Baltimore & Ohio R. Co. v. United States,
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260 U.S. 565 (1923)
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U.S. Supreme Court
Baltimore & Ohio R. Co. v. United States, 260 U.S. 565 (1923)
Baltimore & Ohio Railroad Company v. United States
Submitted November 16, 1922
Decided January 2, 1923
260 U.S. 565
APPEAL FROM THE COURT OF CLAIMS
1. An action to recover money paid as stamp taxes under the Act of May 12, 1900, as amended June 30, 1902, cannot be maintained if no claim for redemption or allowance was made to the Commissioner of Internal Revenue within the two-year period prescribed by the act. Rev.Stats. § 3226. P. 260 U. S. 567.
2. A request to the Commissioner for an informal ruling on the taxability of particular deeds, after which stamps were affixed in accordance with the ruling and without protest, held not a claim for abatement or refund. P. 260 U. S. 567.
56 Ct.Clms. 279 affirmed.
Appeal from a judgment of the Court of Claims dismissing appellant's petition on demurrer.
MR. JUSTICE SUTHERLAND delivered the opinion of the Court.
The appellant brought an action in the Court of Claims against the United States to recover the sum of $55, 158.00, alleged to have been illegally exacted as stamp taxes upon 13 deeds of conveyance made and delivered to appellant by its subsidiary companies. The deeds were without valuable consideration, and were executed for the sole purpose of transferring legal title, to enable appellant to mortgage the property conveyed. On February 11, 1915, before the delivery of these deeds, appellant exhibited three of them to the Commissioner of Internal Revenue and asked for a ruling, thereby making what it alleges was a claim in abatement. The Commissioner held that the Stamp Tax Act applied, and the appellant, without protest, affixed to the thirteen deeds the requisite amount of stamps.
Four years later, the Commissioner, in construing a similar Act of 1918, held that "where no valuable consideration passed, stamps were not required on conveyances."
Appellant thereupon filed with the commissioner a claim for refund of the taxes paid, which was rejected because barred by the statute of limitations.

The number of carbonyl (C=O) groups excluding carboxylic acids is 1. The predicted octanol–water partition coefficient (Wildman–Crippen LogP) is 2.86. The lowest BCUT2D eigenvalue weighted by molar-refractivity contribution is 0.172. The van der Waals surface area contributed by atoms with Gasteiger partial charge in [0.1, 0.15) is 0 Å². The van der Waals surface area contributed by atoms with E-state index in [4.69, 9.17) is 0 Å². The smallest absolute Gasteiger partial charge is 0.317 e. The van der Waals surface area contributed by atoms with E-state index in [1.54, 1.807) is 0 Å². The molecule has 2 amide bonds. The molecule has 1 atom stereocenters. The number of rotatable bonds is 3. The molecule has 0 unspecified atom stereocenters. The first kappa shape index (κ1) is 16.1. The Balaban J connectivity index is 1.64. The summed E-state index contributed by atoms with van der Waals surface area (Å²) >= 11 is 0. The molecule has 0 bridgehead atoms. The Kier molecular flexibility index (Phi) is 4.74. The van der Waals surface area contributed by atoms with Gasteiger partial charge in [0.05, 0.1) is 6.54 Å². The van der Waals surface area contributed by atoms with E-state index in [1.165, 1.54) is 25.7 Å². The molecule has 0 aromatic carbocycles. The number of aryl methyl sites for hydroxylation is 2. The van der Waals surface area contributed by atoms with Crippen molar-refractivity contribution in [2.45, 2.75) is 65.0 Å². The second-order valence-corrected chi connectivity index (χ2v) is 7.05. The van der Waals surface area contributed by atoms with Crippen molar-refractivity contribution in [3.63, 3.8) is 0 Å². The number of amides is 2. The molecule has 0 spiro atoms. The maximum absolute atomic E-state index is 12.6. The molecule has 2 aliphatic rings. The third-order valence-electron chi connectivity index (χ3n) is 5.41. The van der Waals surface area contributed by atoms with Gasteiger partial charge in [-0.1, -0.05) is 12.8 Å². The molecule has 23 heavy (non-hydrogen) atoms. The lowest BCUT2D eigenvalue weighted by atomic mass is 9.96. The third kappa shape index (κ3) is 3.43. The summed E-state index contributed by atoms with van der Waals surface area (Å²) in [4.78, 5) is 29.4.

Appellant now alleges that its claim for a refund constitutes an amendment of its original so-called claim in abatement. The Court of Claims sustained a demurrer to appellant's petition alleging the foregoing, upon the ground that the original request to the Commissioner for a ruling was not a claim either for abatement or refund, but that the claim for a refund was in effect first made in 1919, and therefore that the Commissioner's ruling was right.
The Act of May 12, 1900, c. 393, 31 Stat. 177, as amended by the Act of June 30, 1902, c. 1327, 32 Stat. 506, provides in part:
"That the Commissioner of Internal Revenue, subject to regulations prescribed by the Secretary of the Treasury, may, upon receipt of satisfactory evidence of the facts, make allowance for or redeem such of the stamps, issued under authority of law, to denote the payment of any internal revenue tax, as may have been spoiled . . . or in any manner wrongfully collected: . . . Provided further, that no claim for the redemption of or allowance for stamps shall be allowed unless presented within two years after the purchase of said stamps from the government."
By § 3226, Revised Statutes, no suit can be maintained in any court for the recovery of any internal revenue tax alleged to have been erroneously or illegally collected until appeal has been made to the Commissioner of Internal Revenue, as provided by law, and the decision of the Commissioner thereon has been had.
The preliminary request to the Commissioner for an informal ruling was in no sense a claim for abatement or refund. Appellant affixed the stamps to the deeds without protest, and after that no effort was made to secure redemption of or allowance for the stamps until long after the two-year period had expired.
On the facts alleged in the petition, the Court of Claims could not have done otherwise than sustain the demurrer. Rock Island, Arkansas & Louisiana Railway Co. v. United States, 254 U. S. 141.
The judgment of the Court of Claims is